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Get Fit to Run, Don’t Run to Get Fit

Get Fit to Run, Don’t Run to Get Fit

It’s a new year and you’ve been thinking about starting a running habit? Not sure where to begin? To really hit the ground running, you may want to start by not running. Listen to the advice of Chris Powers, PT, PhD, FASCM, FAPTA, professor and associate chair at University of Southern California’s Division of Biokinesiology and Physical Therapy, who coined the phrase “you don't run to get fit, you get fit to run.” Here’s how to get started.

Why you need to be fit to run

Running is a demanding activity for the body. The average runner’s foot contacts the ground for less than 300 milliseconds each step and will take about 1,400 steps per mile. In that step the runner experiences force up to 2.5 times their body weight. That is A LOT of force going through the body in a very short amount of time! By examining individual muscle groups, researchers have been able to break down the force on specific muscles compared to walking. Major muscle groups in the legs are required to absorb load anywhere from 1.5 to 8 times a runner’s body weight with each step! The muscles subjected to the greatest load include the calves, quadriceps and glutes. 

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What to strengthen

Because of the demand running puts on your body, the average runner should have a baseline fundamental strength prior to starting a running program. Exercises should focus on the calves, quadriceps, glutes and core since these muscles sustain the most load during running. Further, it is important that runners choose single-limb exercises. This helps reduce compensatory patterns and improves symmetry between legs. To test your baseline strength across major muscle groups, try these three example exercises:

Static Lunge: 3 sets of 15 repetitions

Single Leg Bridge: 3 sets of 15 repetitions 

Single Leg Heel Raise: 3 sets of 15 repetitions

Training Errors 

If baseline strength is sufficient, gradual progression into running is key. Running injuries can happen from an acute injury; but most running injuries occur from repetitive overload. Most injuries also occur three to six weeks after a training error. This can be very frustrating because a runner may not realize their mistake until weeks later. Examples of training errors include increasing mileage, speed, elevation or changing surface too quickly. Tracking speed, weekly mileage, elevation gain and surface type is crucial when starting a running routine. It is best to increase baseline mileage prior to adding in speed work or hills. Starting with run-walk intervals can be a very effective way to increase time on the runner’s feet and build up to longer runs.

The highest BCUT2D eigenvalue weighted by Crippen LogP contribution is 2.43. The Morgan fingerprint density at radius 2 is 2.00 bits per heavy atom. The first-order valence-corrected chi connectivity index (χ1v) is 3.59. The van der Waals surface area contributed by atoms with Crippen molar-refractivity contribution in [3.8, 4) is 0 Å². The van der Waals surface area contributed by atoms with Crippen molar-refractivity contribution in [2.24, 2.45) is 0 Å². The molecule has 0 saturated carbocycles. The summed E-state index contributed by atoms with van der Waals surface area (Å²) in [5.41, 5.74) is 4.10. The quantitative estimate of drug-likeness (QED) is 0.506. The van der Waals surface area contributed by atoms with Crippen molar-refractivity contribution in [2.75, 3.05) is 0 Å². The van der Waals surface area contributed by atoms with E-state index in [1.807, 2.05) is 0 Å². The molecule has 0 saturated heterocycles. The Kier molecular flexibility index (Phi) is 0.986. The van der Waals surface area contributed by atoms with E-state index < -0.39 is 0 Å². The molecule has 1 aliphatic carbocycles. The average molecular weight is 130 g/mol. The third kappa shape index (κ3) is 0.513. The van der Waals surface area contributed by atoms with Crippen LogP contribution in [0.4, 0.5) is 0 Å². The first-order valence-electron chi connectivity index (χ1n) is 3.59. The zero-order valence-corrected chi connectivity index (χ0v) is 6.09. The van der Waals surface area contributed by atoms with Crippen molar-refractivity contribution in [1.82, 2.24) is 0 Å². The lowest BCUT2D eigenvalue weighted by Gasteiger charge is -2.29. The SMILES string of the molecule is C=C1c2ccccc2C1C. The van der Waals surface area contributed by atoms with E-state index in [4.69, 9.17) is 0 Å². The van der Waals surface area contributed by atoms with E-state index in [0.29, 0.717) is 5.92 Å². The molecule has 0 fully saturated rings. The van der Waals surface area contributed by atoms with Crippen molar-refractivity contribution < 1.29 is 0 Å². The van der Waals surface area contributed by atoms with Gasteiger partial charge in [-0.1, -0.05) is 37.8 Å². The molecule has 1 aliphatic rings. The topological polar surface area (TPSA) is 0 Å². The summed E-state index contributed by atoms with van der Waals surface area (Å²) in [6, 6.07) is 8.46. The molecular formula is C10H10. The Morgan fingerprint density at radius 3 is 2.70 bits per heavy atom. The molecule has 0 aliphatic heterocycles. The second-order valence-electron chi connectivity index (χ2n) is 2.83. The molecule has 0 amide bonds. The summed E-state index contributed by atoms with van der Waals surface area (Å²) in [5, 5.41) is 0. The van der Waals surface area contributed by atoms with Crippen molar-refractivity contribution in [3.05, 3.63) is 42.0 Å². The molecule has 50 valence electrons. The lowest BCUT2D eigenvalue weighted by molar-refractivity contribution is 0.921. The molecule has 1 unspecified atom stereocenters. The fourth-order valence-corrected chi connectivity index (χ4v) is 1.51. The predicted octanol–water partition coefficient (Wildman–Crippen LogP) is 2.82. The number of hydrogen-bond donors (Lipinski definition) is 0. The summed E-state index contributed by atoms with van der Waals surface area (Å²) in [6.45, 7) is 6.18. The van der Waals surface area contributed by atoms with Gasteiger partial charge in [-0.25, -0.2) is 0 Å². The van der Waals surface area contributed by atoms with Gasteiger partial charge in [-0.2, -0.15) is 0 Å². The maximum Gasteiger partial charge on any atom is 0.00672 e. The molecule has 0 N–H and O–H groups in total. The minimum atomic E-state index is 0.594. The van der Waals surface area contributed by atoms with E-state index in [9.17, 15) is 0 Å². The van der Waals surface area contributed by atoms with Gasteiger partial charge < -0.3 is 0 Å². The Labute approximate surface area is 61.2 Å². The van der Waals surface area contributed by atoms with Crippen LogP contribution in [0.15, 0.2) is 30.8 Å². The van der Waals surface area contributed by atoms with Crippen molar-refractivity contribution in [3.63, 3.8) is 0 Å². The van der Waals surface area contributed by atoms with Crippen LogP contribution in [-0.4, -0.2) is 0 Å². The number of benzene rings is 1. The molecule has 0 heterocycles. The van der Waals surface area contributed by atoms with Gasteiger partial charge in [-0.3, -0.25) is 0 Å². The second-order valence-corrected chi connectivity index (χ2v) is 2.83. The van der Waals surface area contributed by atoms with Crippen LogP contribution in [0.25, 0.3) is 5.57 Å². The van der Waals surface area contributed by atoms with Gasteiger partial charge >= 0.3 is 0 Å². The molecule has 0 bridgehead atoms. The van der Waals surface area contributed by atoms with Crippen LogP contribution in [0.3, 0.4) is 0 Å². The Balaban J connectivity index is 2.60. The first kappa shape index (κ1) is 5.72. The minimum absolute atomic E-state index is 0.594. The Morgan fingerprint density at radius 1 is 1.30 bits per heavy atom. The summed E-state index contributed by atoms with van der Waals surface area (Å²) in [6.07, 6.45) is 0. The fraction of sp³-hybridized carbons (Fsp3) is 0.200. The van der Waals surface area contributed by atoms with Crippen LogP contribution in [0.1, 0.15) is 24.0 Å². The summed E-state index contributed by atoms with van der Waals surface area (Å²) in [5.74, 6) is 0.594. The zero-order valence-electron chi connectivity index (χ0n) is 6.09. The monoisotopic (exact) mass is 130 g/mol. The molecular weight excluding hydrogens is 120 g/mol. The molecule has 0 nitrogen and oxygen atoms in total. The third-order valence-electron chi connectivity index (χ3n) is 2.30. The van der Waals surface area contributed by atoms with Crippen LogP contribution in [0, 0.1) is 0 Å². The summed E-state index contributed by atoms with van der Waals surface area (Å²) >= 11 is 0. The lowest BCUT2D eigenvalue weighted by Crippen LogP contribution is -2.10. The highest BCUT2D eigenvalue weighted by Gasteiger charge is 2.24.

If this seems daunting, don't let it be! Running is a great activity that improves cardiovascular fitness, muscular endurance, and overall well-being. Making sure a runner is “fit” prior to starting a running program helps reduce injuries, improve performance, and keeps the runner training longer and faster! 

Injured and not sure how to running without making it worse? Meet with a member of the Agile Running Team!

Meet a member of the running team here at Agile to assess your injury and create an individualized exercise program. You can discuss your running goals with your physical therapist so they can work with towards them!  

Agile Physical therapy now offers group running assessments for your local team as well as individual assessments through our RunSafe program. Begin your training program today and you’ll be ready to hit the trails for a happy and healthy new year in no time at all.

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